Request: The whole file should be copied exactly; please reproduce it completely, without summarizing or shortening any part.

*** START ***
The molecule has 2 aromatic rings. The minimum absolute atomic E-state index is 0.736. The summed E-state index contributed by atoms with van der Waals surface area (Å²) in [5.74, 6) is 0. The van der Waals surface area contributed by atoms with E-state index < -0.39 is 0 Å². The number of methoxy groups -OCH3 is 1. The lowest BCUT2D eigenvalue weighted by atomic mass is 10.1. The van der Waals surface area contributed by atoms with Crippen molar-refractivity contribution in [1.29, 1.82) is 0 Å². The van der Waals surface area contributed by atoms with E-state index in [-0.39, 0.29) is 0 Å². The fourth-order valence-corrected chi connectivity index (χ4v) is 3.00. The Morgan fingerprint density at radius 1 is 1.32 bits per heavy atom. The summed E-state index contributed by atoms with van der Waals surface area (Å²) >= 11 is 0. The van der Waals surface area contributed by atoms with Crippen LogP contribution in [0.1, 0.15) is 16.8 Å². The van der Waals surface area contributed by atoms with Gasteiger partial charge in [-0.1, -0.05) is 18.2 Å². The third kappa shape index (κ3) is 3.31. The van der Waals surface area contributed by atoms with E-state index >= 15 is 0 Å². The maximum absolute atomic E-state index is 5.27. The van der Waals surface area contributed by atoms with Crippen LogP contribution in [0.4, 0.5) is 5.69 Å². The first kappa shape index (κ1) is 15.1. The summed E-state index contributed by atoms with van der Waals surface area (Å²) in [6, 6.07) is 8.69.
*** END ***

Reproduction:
The molecule has 2 aromatic rings. The minimum absolute atomic E-state index is 0.736. The summed E-state index contributed by atoms with van der Waals surface area (Å²) in [5.74, 6) is 0. The van der Waals surface area contributed by atoms with E-state index < -0.39 is 0 Å². The number of methoxy groups -OCH3 is 1. The lowest BCUT2D eigenvalue weighted by atomic mass is 10.1. The van der Waals surface area contributed by atoms with Crippen molar-refractivity contribution in [1.29, 1.82) is 0 Å². The van der Waals surface area contributed by atoms with E-state index in [-0.39, 0.29) is 0 Å². The fourth-order valence-corrected chi connectivity index (χ4v) is 3.00. The Morgan fingerprint density at radius 1 is 1.32 bits per heavy atom. The summed E-state index contributed by atoms with van der Waals surface area (Å²) >= 11 is 0. The van der Waals surface area contributed by atoms with Crippen LogP contribution in [0.1, 0.15) is 16.8 Å². The van der Waals surface area contributed by atoms with Gasteiger partial charge in [-0.1, -0.05) is 18.2 Å². The third kappa shape index (κ3) is 3.31. The van der Waals surface area contributed by atoms with E-state index >= 15 is 0 Å². The maximum absolute atomic E-state index is 5.27. The van der Waals surface area contributed by atoms with Crippen LogP contribution in [0.4, 0.5) is 5.69 Å². The first kappa shape index (κ1) is 15.1. The summed E-state index contributed by atoms with van der Waals surface area (Å²) in [6, 6.07) is 8.69.